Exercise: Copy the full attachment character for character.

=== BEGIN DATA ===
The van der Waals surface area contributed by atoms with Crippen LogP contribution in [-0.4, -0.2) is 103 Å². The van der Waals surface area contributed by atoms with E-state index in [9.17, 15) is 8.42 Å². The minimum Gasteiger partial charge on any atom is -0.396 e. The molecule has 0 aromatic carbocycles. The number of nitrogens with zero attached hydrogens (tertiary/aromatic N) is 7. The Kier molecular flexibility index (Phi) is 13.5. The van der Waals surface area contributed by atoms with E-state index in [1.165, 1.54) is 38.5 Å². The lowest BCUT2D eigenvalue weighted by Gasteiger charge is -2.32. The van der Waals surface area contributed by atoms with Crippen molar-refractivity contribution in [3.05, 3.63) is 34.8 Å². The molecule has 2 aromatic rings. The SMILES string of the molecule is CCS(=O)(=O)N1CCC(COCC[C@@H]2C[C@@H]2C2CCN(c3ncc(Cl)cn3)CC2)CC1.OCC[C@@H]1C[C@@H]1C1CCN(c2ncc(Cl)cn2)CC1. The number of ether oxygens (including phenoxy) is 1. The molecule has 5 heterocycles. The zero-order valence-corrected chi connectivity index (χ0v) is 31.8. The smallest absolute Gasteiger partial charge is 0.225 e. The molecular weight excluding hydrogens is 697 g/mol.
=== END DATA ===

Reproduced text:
The van der Waals surface area contributed by atoms with Crippen LogP contribution in [-0.4, -0.2) is 103 Å². The van der Waals surface area contributed by atoms with E-state index in [9.17, 15) is 8.42 Å². The minimum Gasteiger partial charge on any atom is -0.396 e. The molecule has 0 aromatic carbocycles. The number of nitrogens with zero attached hydrogens (tertiary/aromatic N) is 7. The Kier molecular flexibility index (Phi) is 13.5. The van der Waals surface area contributed by atoms with E-state index in [1.165, 1.54) is 38.5 Å². The lowest BCUT2D eigenvalue weighted by Gasteiger charge is -2.32. The van der Waals surface area contributed by atoms with Crippen molar-refractivity contribution in [3.05, 3.63) is 34.8 Å². The molecule has 2 aromatic rings. The SMILES string of the molecule is CCS(=O)(=O)N1CCC(COCC[C@@H]2C[C@@H]2C2CCN(c3ncc(Cl)cn3)CC2)CC1.OCC[C@@H]1C[C@@H]1C1CCN(c2ncc(Cl)cn2)CC1. The number of ether oxygens (including phenoxy) is 1. The molecule has 5 heterocycles. The zero-order valence-corrected chi connectivity index (χ0v) is 31.8. The smallest absolute Gasteiger partial charge is 0.225 e. The molecular weight excluding hydrogens is 697 g/mol.